Upgrader - The Mother(board) of all upgrades

Most motherboards today retail for $200 to $300. Mid-speed processors cost from about $170 (for a Celeron 566 or Duron 700) to $480 (for a Pentium III 800 or Athlon 900). Don't skimp on RAM: go for 128MB (about $230).

For a total investment of between $600 and $1000, you'll have a powerhouse PC. If your budget is smaller, consider 64MB of RAM (about $100).

Most computers made in the past four years have cases that require a motherboard with an ATX form factor. If you're replacing an ATX motherboard, you can choose from a wide variety of boards, differing mainly in the processor types and speeds they support. Your best bet is to choose the processor you want and then purchase a motherboard that supports it.

If your PC is older, its case probably requires a board with an AT form factor. Check your system manual to be sure, but if your serial and parallel ports aren't built into the side of the board, you probably have an AT motherboard.

If so, consider buying a bare-bones ATX system - essentially a motherboard (usually with CPU and RAM) installed in a case with a power supply - and then transfer the drives and cards from your old system to it. Take care, however, if you have lots of ISA add-in boards: most new motherboards have few (or no) ISA slots.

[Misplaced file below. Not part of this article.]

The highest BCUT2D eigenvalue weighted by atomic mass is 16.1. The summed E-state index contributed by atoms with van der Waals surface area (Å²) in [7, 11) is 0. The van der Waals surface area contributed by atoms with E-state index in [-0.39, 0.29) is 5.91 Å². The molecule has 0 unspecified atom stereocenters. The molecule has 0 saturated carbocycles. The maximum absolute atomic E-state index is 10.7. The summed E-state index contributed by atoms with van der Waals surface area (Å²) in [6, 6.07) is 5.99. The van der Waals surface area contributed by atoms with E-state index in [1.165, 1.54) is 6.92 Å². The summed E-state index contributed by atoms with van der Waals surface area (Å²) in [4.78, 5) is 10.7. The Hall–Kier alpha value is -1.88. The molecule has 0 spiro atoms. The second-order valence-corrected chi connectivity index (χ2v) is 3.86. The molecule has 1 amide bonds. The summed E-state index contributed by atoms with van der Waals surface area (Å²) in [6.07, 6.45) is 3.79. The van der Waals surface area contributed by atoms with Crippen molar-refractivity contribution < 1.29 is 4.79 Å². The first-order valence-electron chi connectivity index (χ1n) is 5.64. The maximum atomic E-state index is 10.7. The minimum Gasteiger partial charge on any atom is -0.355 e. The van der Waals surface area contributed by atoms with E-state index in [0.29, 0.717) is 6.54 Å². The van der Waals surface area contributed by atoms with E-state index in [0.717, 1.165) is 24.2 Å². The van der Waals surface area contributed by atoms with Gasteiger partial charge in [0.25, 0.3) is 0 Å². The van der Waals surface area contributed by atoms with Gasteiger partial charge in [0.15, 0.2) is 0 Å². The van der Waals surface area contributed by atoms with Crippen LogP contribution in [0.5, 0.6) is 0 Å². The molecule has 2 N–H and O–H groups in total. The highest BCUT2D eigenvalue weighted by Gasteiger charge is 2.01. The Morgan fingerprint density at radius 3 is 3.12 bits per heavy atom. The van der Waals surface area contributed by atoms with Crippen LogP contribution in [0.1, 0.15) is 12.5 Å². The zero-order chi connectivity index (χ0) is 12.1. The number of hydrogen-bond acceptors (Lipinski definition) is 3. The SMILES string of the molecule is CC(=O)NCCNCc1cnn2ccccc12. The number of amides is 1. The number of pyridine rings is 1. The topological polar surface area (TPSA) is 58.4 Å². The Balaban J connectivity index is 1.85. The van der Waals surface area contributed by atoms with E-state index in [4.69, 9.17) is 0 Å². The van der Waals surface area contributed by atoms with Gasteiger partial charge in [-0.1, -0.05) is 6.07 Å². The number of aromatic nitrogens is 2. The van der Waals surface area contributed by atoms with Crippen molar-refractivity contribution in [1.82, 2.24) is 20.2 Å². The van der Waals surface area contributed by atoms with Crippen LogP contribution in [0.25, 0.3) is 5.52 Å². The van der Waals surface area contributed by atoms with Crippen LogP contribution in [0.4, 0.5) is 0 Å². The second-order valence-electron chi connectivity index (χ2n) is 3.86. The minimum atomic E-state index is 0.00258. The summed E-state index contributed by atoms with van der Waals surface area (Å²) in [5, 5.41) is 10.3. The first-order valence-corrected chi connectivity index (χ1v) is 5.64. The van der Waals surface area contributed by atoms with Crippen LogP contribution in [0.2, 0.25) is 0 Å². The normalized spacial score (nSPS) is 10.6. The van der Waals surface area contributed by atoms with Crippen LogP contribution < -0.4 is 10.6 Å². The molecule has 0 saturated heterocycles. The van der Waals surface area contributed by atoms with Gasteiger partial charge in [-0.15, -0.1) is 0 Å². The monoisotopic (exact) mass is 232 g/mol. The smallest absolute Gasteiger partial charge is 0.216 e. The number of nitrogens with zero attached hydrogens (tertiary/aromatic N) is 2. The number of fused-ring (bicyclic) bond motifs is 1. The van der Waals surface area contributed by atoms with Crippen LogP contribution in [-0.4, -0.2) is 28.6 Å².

The occasion of replacing your motherboard is also a good time to upgrade other components in your system, such as the hard drive or the graphics card.

Important: before you start your motherboard transplant, run a full system backup.

  • the top down

  • 1. Remove the cards and cables

  • 2 Remove the old motherboard

  • 3 Install the RAM and processor

  • 4 Install the new motherboard

  • 5 Reinstall cards and cables

  • 6 Start it up

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    Stan Miastkowski

    PC World
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